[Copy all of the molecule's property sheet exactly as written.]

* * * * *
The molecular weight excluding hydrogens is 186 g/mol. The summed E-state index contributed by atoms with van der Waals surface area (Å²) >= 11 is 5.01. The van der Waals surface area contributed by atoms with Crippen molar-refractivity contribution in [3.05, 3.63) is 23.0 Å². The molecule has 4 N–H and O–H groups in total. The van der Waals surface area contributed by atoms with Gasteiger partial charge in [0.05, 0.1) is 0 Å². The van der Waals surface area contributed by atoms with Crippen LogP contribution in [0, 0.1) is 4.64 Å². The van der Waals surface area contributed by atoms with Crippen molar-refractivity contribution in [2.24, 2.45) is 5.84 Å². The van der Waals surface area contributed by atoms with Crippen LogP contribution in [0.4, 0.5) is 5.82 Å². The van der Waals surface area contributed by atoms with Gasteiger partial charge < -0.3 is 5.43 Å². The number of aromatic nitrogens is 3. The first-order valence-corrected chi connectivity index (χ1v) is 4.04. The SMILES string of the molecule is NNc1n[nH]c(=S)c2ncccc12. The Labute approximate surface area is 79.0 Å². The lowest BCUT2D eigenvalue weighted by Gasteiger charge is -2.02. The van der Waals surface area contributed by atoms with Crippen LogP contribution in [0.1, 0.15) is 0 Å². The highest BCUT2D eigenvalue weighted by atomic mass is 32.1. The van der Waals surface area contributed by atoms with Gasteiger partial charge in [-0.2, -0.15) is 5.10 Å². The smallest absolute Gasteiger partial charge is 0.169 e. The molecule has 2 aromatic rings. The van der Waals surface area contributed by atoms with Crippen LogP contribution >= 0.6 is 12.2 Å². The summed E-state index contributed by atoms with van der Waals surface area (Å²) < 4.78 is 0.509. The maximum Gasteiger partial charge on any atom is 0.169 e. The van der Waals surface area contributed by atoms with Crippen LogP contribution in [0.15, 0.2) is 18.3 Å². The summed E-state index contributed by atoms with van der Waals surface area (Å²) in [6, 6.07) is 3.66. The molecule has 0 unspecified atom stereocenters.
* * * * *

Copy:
The molecular weight excluding hydrogens is 186 g/mol. The summed E-state index contributed by atoms with van der Waals surface area (Å²) >= 11 is 5.01. The van der Waals surface area contributed by atoms with Crippen molar-refractivity contribution in [3.05, 3.63) is 23.0 Å². The molecule has 4 N–H and O–H groups in total. The van der Waals surface area contributed by atoms with Gasteiger partial charge in [0.05, 0.1) is 0 Å². The van der Waals surface area contributed by atoms with Crippen LogP contribution in [0, 0.1) is 4.64 Å². The van der Waals surface area contributed by atoms with Crippen molar-refractivity contribution in [2.24, 2.45) is 5.84 Å². The van der Waals surface area contributed by atoms with Crippen LogP contribution in [0.4, 0.5) is 5.82 Å². The van der Waals surface area contributed by atoms with Gasteiger partial charge < -0.3 is 5.43 Å². The number of aromatic nitrogens is 3. The first-order valence-corrected chi connectivity index (χ1v) is 4.04. The SMILES string of the molecule is NNc1n[nH]c(=S)c2ncccc12. The Labute approximate surface area is 79.0 Å². The lowest BCUT2D eigenvalue weighted by Gasteiger charge is -2.02. The van der Waals surface area contributed by atoms with Crippen LogP contribution in [0.1, 0.15) is 0 Å². The highest BCUT2D eigenvalue weighted by atomic mass is 32.1. The van der Waals surface area contributed by atoms with Gasteiger partial charge in [-0.2, -0.15) is 5.10 Å². The smallest absolute Gasteiger partial charge is 0.169 e. The molecule has 2 aromatic rings. The van der Waals surface area contributed by atoms with Crippen LogP contribution >= 0.6 is 12.2 Å². The summed E-state index contributed by atoms with van der Waals surface area (Å²) < 4.78 is 0.509. The maximum Gasteiger partial charge on any atom is 0.169 e. The van der Waals surface area contributed by atoms with Crippen LogP contribution in [0.15, 0.2) is 18.3 Å². The summed E-state index contributed by atoms with van der Waals surface area (Å²) in [6, 6.07) is 3.66. The molecule has 0 unspecified atom stereocenters.